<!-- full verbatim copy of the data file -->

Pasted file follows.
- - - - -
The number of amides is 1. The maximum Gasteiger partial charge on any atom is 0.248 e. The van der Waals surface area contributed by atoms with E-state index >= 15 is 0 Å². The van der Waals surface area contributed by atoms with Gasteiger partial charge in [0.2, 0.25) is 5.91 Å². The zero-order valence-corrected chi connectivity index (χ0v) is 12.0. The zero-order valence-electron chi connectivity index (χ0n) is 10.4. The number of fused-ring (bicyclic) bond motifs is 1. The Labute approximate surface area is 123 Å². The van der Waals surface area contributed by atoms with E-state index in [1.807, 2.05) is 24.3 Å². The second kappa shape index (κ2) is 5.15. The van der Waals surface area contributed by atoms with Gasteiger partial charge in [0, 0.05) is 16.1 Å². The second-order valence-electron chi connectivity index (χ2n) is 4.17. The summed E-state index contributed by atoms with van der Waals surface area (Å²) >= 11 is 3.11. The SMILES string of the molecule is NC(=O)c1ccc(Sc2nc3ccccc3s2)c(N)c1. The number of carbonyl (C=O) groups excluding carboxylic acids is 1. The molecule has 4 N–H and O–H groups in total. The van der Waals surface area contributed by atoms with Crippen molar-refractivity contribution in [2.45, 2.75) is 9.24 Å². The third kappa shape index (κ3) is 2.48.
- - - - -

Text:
The number of amides is 1. The maximum Gasteiger partial charge on any atom is 0.248 e. The van der Waals surface area contributed by atoms with E-state index >= 15 is 0 Å². The van der Waals surface area contributed by atoms with Gasteiger partial charge in [0.2, 0.25) is 5.91 Å². The zero-order valence-corrected chi connectivity index (χ0v) is 12.0. The zero-order valence-electron chi connectivity index (χ0n) is 10.4. The number of fused-ring (bicyclic) bond motifs is 1. The Labute approximate surface area is 123 Å². The van der Waals surface area contributed by atoms with E-state index in [1.807, 2.05) is 24.3 Å². The second kappa shape index (κ2) is 5.15. The van der Waals surface area contributed by atoms with Gasteiger partial charge in [0, 0.05) is 16.1 Å². The second-order valence-electron chi connectivity index (χ2n) is 4.17. The summed E-state index contributed by atoms with van der Waals surface area (Å²) >= 11 is 3.11. The SMILES string of the molecule is NC(=O)c1ccc(Sc2nc3ccccc3s2)c(N)c1. The number of carbonyl (C=O) groups excluding carboxylic acids is 1. The molecule has 4 N–H and O–H groups in total. The van der Waals surface area contributed by atoms with Crippen molar-refractivity contribution in [2.45, 2.75) is 9.24 Å². The third kappa shape index (κ3) is 2.48.